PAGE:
• Antihypertensive drug to be avoided during pregnancy: Diuretics : tend to reduce blood volume – increase risk of fetal wastage. Placental infection , stillbirth. ACE inhibitors: risk of fetal damage, growth retardation. Nonselective beta blockers: Propranolol has been implicated to cause low birth weight, decrease placental size . Antihypertensive drug found safer during pregnancy: Prazosin – provided that postural hypertension can be avoided . Hydralazine – a positive test occurs but no adverse implication. Methyldopa ,atenelol may be used if no other choice. 14
  • HIV and Pregnancy Mother-to-child transmission of HIV: the passing of HIV from a woman infected with HIV to her baby during pregnancy, during labor and delivery, or by breastfeeding. CD4 count: CD4 cells, also called T cells or CD4+ T cells, are white blood cells that fight infection. HIV destroys CD4 cells, making it harder for the body to fight infections. A CD4 count is the number of CD4 cells in a sample of blood. A CD4 count measures how well the immune system is working. 15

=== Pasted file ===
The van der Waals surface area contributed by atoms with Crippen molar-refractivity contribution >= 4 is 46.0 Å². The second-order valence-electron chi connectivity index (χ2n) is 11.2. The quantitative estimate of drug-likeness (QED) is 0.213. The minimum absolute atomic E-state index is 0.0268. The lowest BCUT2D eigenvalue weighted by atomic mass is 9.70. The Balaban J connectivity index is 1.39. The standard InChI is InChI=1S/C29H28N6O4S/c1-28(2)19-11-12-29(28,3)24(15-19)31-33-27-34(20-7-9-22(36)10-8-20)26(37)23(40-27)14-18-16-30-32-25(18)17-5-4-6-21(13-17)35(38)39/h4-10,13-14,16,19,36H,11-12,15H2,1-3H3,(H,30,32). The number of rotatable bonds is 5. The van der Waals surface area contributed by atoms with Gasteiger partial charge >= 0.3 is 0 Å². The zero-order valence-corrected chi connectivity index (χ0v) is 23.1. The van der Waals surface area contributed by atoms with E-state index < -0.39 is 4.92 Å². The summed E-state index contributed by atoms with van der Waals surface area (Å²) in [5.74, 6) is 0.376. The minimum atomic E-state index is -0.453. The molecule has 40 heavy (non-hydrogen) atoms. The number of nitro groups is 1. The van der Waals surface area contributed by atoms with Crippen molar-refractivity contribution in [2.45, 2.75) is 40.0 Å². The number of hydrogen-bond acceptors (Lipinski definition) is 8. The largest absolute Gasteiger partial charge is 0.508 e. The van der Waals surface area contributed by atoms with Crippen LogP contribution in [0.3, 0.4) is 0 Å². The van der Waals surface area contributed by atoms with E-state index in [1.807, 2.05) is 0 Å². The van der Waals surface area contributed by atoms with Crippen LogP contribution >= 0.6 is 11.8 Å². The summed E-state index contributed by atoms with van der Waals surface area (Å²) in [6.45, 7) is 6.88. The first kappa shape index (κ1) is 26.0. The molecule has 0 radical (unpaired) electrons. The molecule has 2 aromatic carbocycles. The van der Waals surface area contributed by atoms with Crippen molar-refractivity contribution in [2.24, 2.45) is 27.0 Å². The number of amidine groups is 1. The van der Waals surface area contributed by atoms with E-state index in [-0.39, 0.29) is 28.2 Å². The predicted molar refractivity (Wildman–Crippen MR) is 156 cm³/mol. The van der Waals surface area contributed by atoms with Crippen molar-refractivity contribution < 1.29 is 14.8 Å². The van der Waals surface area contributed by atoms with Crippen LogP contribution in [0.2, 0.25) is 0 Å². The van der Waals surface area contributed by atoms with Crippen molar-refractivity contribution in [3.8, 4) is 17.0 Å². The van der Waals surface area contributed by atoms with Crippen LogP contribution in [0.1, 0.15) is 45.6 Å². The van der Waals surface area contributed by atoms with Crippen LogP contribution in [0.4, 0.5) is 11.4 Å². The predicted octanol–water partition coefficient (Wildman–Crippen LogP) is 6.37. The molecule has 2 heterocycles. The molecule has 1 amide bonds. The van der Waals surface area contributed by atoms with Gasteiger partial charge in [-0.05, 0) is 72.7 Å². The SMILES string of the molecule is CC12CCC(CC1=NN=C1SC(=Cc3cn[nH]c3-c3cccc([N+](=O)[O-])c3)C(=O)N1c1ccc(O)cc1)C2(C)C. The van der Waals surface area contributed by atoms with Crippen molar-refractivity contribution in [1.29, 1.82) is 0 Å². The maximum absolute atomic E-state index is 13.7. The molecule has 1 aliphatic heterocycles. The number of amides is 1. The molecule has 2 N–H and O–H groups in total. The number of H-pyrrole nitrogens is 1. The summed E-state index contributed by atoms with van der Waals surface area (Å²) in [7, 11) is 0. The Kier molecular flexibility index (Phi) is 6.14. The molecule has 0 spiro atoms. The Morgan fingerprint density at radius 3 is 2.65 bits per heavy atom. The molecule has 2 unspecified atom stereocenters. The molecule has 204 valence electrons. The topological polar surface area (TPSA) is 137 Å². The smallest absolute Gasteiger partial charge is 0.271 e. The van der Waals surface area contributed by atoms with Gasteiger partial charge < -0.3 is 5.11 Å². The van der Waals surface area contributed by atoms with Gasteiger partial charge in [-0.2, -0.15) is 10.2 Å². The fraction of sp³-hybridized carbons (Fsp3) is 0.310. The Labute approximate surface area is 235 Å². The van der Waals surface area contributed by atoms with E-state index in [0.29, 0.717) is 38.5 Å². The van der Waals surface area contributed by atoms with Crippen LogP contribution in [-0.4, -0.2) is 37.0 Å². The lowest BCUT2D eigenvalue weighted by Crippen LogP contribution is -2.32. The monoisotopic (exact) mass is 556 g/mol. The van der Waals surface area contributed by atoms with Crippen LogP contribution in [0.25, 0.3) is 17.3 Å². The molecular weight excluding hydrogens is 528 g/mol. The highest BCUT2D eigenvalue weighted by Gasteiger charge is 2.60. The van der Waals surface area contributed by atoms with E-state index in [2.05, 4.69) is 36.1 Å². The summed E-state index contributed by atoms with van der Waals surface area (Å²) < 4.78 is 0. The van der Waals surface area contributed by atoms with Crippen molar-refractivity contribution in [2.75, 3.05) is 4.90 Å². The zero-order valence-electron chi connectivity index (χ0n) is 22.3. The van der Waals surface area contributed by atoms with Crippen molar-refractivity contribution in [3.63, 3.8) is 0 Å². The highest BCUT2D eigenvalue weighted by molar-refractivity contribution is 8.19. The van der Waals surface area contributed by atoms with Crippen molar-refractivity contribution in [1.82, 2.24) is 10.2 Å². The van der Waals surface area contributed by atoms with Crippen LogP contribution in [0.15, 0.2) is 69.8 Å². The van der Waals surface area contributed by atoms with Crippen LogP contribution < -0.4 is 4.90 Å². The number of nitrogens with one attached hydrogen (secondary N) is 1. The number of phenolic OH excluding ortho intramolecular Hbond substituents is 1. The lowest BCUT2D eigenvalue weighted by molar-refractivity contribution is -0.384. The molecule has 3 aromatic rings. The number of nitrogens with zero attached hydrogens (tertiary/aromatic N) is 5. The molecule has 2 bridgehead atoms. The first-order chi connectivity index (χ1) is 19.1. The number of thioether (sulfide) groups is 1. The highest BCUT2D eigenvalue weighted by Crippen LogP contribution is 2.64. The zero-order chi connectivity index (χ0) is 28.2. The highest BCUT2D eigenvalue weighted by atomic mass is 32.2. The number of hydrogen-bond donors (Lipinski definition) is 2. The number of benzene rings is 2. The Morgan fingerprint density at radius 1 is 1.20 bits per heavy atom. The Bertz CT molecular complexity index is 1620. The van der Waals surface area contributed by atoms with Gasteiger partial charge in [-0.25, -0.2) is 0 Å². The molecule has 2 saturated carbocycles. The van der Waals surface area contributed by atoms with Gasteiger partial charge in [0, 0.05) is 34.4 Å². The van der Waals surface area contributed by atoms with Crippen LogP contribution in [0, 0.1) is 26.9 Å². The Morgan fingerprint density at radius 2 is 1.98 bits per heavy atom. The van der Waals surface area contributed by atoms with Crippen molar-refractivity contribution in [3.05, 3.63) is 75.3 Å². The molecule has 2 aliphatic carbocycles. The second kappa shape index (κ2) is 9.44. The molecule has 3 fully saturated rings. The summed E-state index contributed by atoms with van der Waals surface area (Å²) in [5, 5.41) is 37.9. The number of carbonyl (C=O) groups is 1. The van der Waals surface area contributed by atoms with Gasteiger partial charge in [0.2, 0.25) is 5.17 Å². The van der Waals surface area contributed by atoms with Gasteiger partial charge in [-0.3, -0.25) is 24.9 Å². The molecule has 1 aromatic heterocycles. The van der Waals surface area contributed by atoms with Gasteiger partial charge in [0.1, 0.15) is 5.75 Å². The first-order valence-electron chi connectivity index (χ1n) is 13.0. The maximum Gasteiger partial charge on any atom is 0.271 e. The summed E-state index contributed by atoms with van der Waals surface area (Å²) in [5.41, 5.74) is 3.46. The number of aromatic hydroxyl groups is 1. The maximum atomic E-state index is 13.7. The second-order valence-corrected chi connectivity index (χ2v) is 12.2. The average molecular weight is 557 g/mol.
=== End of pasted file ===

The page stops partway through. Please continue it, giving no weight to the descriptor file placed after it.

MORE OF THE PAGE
• Use of drug: Zidovudine: It is a analogue of thymidine. Given to the Pregnant mother and then to the new born infant, it can reduced mother to aby transmission by more than 20 % . Most of the drug metabolised in to the liver , only 20 % of active form being excreted in the urine. Single standed virial RNA (Inhibit by Zidovudine triphosphate) Double standed virial DNA Aciclovir, ganciclovir can be use to HIV patients. 16
  • Obesity in pregnancy Overweight and obesity are common findings in women of reproductive age in the world; as 32% of 35- to 64-year-old women are overweight and 21% obese. Risks to the mother an increased risk of pre-eclampsia. Pregnancy is associated with wide-ranging cardiovascular changes through increased oxygen demand. Obesity-induced changes have profound effects on cardiac, endothelial and vascular function which is dependent on the duration of obesity. Diabetes and Pregnancy Gestational diabetes occurs in 2–5% of pregnant women in the world. It is usually diagnosed after 24 weeks of gestation. Any inflammatory process, including acute and chronic periodontal infection, can make diabetes control more difficult. Poorly controlled diabetes is associated with adverse pregnancy outcomes such as preeclampsia, congenital anomalies, and largefor gestational age newborns. 17